What is Irritable Bowel Syndrome

Irritable bowel syndrome (IBS) is a common disorder that affects the large intestine. Signs and symptoms include cramping, abdominal pain, bloating, gas, and diarrhea or constipation

Ashley Charlebois, RD, discusses IBS symptoms and treatment.

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When you are experiencing flare-ups of IBD, you want to eat a high-fiber diet.

When you are experiencing flare-ups of IBD, you want to eat a low-fiber diet. A low-fiber diet will give your digestive system a break. It reduces the amount and bulk of stool passing through the small intestine, which can ease symptoms such as cramping and bloating.

The most common mental health condition people with IBS have is generalized anxiety disorder.

Research has found that about 60% of people with IBS have generalized anxiety disorder. There are several theories about why, including: IBS may be triggered by the immune system, which is affected by stress; anxiety may trigger chemicals in the brain that turn on pain signals in the gut and cause the colon to react.

Exercise can improve digestion and mood in people with IBS.

Research has shown that people with IBS who do some form of exercise such as yoga, walking, cycling or swimming may improve digestion, reduce IBS symptoms and experience less depression and anxiety. Because there is a mind-body connection component to exercise, it can be a valuable physical and mental health treatment tool.

Soda and seltzer can help reduce IBS symptoms.

Soda and seltzer can actually trigger an IBS flare-up because of the carbonation. Generally, people with IBS should avoid caffeinated, carbonated and alcoholic beverages, as they may increase stomach acid production, cause bloating and gassiness or lead to diarrhea or constipation.

People with IBS may need to avoid broccoli and cauliflower.

Some people with IBS can enjoy cruciferous vegetables such as broccoli, cauliflower, cabbage and Brussels sprouts without any issues. However, some people find that these vegetables cause gas, bloating, constipation or diarrhea.
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Ashley Charlebois, RD, discusses Irritable Bowel Disease Symptoms and Treatment

Irritable Bowel Syndrome

Irritable bowel syndrome, or IBS, is a functional gastrointestinal disorder, which means that it affects the mobility of the gastrointestinal tract.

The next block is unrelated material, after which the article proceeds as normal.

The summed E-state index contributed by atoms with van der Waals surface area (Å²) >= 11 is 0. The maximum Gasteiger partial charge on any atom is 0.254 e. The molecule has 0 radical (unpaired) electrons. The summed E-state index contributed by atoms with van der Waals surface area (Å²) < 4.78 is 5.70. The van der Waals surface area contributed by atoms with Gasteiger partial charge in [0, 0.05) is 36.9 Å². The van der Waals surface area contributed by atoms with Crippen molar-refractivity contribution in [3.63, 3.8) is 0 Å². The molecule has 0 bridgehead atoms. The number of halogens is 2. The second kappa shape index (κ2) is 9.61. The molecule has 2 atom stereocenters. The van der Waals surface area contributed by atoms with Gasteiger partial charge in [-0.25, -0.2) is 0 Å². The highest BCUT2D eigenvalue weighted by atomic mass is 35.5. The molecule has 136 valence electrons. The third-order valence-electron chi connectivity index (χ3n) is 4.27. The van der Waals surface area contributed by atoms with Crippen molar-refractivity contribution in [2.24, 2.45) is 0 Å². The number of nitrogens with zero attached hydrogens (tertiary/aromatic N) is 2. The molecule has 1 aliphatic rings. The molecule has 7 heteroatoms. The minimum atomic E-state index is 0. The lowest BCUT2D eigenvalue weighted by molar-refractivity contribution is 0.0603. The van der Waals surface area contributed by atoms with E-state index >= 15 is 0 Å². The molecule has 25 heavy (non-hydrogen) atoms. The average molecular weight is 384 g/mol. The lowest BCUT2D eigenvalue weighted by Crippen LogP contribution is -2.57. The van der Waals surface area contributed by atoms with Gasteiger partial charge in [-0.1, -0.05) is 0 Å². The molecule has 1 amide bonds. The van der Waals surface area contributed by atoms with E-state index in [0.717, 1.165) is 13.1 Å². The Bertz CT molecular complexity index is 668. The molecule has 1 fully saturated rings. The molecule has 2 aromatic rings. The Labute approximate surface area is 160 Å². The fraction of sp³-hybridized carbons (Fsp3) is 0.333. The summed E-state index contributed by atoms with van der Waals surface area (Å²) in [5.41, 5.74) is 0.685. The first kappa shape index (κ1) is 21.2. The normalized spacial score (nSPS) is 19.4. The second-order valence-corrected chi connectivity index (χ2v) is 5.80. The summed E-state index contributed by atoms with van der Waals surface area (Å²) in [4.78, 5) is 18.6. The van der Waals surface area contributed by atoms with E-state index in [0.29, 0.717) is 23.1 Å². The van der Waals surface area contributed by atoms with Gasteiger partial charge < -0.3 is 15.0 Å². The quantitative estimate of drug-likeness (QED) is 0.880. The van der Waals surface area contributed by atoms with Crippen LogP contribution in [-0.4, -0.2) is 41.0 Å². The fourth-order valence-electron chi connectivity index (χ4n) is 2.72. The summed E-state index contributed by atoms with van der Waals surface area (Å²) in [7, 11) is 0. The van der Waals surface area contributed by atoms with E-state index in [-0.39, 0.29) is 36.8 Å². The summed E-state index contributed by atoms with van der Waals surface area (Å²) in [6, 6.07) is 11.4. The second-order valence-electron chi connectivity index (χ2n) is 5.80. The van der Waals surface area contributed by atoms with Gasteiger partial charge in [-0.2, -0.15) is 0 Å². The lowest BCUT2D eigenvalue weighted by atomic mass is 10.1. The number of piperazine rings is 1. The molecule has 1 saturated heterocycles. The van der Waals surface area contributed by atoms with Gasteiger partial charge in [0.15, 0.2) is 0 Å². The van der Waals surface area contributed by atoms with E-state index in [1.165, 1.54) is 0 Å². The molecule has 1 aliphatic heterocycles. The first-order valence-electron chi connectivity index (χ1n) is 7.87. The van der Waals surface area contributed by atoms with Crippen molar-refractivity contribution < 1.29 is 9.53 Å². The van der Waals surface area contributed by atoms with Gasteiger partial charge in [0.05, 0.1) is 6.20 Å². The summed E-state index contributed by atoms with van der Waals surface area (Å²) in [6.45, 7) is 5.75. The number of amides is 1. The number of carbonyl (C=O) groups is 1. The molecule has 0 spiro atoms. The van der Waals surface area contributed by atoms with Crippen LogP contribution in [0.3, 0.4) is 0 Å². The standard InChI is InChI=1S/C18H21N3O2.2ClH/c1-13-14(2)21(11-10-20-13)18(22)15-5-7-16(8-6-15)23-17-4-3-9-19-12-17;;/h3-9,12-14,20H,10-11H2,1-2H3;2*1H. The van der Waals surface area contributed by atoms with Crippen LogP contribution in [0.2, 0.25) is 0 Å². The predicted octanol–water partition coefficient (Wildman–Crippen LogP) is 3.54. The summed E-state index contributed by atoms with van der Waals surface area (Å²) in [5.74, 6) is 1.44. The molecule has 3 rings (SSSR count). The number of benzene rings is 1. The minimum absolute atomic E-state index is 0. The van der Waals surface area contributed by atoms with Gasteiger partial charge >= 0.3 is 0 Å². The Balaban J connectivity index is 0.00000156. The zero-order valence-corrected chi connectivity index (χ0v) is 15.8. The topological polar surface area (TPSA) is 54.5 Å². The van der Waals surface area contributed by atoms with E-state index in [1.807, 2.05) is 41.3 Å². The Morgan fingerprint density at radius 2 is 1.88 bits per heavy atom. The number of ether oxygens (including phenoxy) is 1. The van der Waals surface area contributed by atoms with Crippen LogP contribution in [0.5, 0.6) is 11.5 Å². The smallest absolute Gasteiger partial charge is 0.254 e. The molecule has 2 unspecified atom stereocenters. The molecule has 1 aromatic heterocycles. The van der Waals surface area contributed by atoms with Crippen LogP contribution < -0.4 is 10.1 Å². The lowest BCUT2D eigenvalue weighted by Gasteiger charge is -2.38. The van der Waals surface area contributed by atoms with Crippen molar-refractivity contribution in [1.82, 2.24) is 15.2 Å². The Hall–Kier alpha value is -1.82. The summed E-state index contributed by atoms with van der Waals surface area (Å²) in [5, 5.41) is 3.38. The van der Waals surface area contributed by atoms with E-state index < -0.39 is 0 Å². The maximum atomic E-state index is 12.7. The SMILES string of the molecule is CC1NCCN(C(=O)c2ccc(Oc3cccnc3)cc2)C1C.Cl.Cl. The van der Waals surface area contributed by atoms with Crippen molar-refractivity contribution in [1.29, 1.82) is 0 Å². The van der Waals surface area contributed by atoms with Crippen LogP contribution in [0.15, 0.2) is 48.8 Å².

We are not entirely sure what causes IBS, but we do know that the enteric nervous system is involved, and it does create the gut to be hypersensitive to certain food triggers and to stress.

If you think you have IBS, or you feel like you are exerting certain symptoms of it, you should visit your local medical doctor. If you want more help gaining control over your symptoms of IBS, visit your local registered dietitian.

Presenter: Ms. Ashley Charlebois, Registered Dietitian, Vancouver, BC

Local Practitioners: Registered Dietitian

Inflammatory Bowel Disease Diet

If you suffer from inflammatory bowel disease, or IBD, there are solutions that you can do with your diet.

What you want to do will depend on what phase of the disease you are in. There are actually two different phases because you will go through periods of flare-ups where your symptoms are exacerbated, and then you’ll go through periods where your symptoms are more under control, and this is completely normal, but you do want to have a longer period where your symptoms are under control obviously.

When you are experiencing flare-ups of IBD, you want to have a low fiber diet. If you have extremely severe symptoms, you might actually have to go to a completely elemental diet, which just means that you will have to have nutritional supplements that have predigested nutrients, and that is something you can get more help with from your local dietitian.

When your symptoms are more under control, you can tolerate fiber, so it’s a good idea to actually have a high fibre diet, so it’s completely opposite of when you are having worse symptoms.

Whether or not you’re experiencing flare-up or if your symptoms are under control, you do want to avoid common trigger foods for your symptoms, such as alcohol, such as caffeine, high-fat foods, fried foods, processed foods, as well as foods that contain high amounts of lactose like dairy products if you are lactose intolerant, which is actually quite common in individuals with IBD.

There are some alternatives if you’re having problems with certain foods. For example, instead of having milk you can have almond milk or soy milk. Instead of – if you’re not able to digest high fiber foods because you’re experiencing a flare-up and you need to have a more low fiber diet, you can have certain things like applesauce or canned vegetables and fruits to ease the digestion.

Key things to remember are that you do want to have high fiber foods when you’re not experiencing a flare-up because it is important to get that fiber intake in in periods that you can tolerate it.

It’s also important that you seek extra help from your doctor if you need to manage this through other options other than diet such as medications. Otherwise do visit your local registered dietitian for more information and for more help with dietary management of IBD.

Presenter: Ms. Ashley Charlebois, Registered Dietitian, Vancouver, BC

Local Practitioners: Registered Dietitian

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